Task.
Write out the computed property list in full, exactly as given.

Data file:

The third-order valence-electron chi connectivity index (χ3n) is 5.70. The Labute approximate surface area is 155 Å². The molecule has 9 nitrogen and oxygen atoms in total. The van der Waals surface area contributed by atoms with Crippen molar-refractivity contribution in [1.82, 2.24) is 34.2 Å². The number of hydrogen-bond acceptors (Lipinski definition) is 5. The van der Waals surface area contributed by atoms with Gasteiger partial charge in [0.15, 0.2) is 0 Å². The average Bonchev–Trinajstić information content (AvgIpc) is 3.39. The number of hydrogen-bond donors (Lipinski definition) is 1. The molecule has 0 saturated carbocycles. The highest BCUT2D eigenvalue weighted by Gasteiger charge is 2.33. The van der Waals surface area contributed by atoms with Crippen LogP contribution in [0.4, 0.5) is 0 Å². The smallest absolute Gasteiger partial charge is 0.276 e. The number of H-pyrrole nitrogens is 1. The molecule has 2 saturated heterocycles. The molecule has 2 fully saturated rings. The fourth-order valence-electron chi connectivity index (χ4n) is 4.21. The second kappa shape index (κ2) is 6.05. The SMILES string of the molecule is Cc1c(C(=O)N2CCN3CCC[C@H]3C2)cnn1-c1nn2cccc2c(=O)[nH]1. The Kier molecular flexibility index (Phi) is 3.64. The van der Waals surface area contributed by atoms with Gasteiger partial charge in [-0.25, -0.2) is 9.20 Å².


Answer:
The third-order valence-electron chi connectivity index (χ3n) is 5.70. The Labute approximate surface area is 155 Å². The molecule has 9 nitrogen and oxygen atoms in total. The van der Waals surface area contributed by atoms with Crippen molar-refractivity contribution in [1.82, 2.24) is 34.2 Å². The number of hydrogen-bond acceptors (Lipinski definition) is 5. The van der Waals surface area contributed by atoms with Gasteiger partial charge in [0.15, 0.2) is 0 Å². The average Bonchev–Trinajstić information content (AvgIpc) is 3.39. The number of hydrogen-bond donors (Lipinski definition) is 1. The molecule has 0 saturated carbocycles. The highest BCUT2D eigenvalue weighted by Gasteiger charge is 2.33. The van der Waals surface area contributed by atoms with Crippen LogP contribution in [0.4, 0.5) is 0 Å². The smallest absolute Gasteiger partial charge is 0.276 e. The number of H-pyrrole nitrogens is 1. The molecule has 2 saturated heterocycles. The molecule has 2 fully saturated rings. The fourth-order valence-electron chi connectivity index (χ4n) is 4.21. The second kappa shape index (κ2) is 6.05. The SMILES string of the molecule is Cc1c(C(=O)N2CCN3CCC[C@H]3C2)cnn1-c1nn2cccc2c(=O)[nH]1. The Kier molecular flexibility index (Phi) is 3.64. The van der Waals surface area contributed by atoms with Gasteiger partial charge in [-0.25, -0.2) is 9.20 Å².